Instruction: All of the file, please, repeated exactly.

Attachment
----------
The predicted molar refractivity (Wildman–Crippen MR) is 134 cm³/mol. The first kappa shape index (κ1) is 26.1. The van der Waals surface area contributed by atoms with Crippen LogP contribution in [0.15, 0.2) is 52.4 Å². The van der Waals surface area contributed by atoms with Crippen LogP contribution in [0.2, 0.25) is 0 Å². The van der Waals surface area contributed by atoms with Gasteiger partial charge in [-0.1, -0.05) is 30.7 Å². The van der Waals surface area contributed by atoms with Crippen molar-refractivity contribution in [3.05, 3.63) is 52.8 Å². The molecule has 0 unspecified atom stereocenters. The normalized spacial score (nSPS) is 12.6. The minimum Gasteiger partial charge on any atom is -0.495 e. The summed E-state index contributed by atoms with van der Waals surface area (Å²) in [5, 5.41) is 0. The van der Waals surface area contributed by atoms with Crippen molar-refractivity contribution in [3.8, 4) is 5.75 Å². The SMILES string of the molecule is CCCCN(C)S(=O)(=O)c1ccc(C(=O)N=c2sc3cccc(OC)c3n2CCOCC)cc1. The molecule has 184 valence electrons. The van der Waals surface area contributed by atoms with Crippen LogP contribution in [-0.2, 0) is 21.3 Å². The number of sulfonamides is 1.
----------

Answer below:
The predicted molar refractivity (Wildman–Crippen MR) is 134 cm³/mol. The first kappa shape index (κ1) is 26.1. The van der Waals surface area contributed by atoms with Crippen LogP contribution in [0.15, 0.2) is 52.4 Å². The van der Waals surface area contributed by atoms with Crippen LogP contribution in [0.2, 0.25) is 0 Å². The van der Waals surface area contributed by atoms with Gasteiger partial charge in [-0.1, -0.05) is 30.7 Å². The van der Waals surface area contributed by atoms with Crippen molar-refractivity contribution in [3.05, 3.63) is 52.8 Å². The molecule has 0 unspecified atom stereocenters. The normalized spacial score (nSPS) is 12.6. The minimum Gasteiger partial charge on any atom is -0.495 e. The summed E-state index contributed by atoms with van der Waals surface area (Å²) in [5, 5.41) is 0. The van der Waals surface area contributed by atoms with Crippen molar-refractivity contribution in [3.8, 4) is 5.75 Å². The SMILES string of the molecule is CCCCN(C)S(=O)(=O)c1ccc(C(=O)N=c2sc3cccc(OC)c3n2CCOCC)cc1. The molecule has 184 valence electrons. The van der Waals surface area contributed by atoms with Crippen LogP contribution in [-0.2, 0) is 21.3 Å². The number of sulfonamides is 1.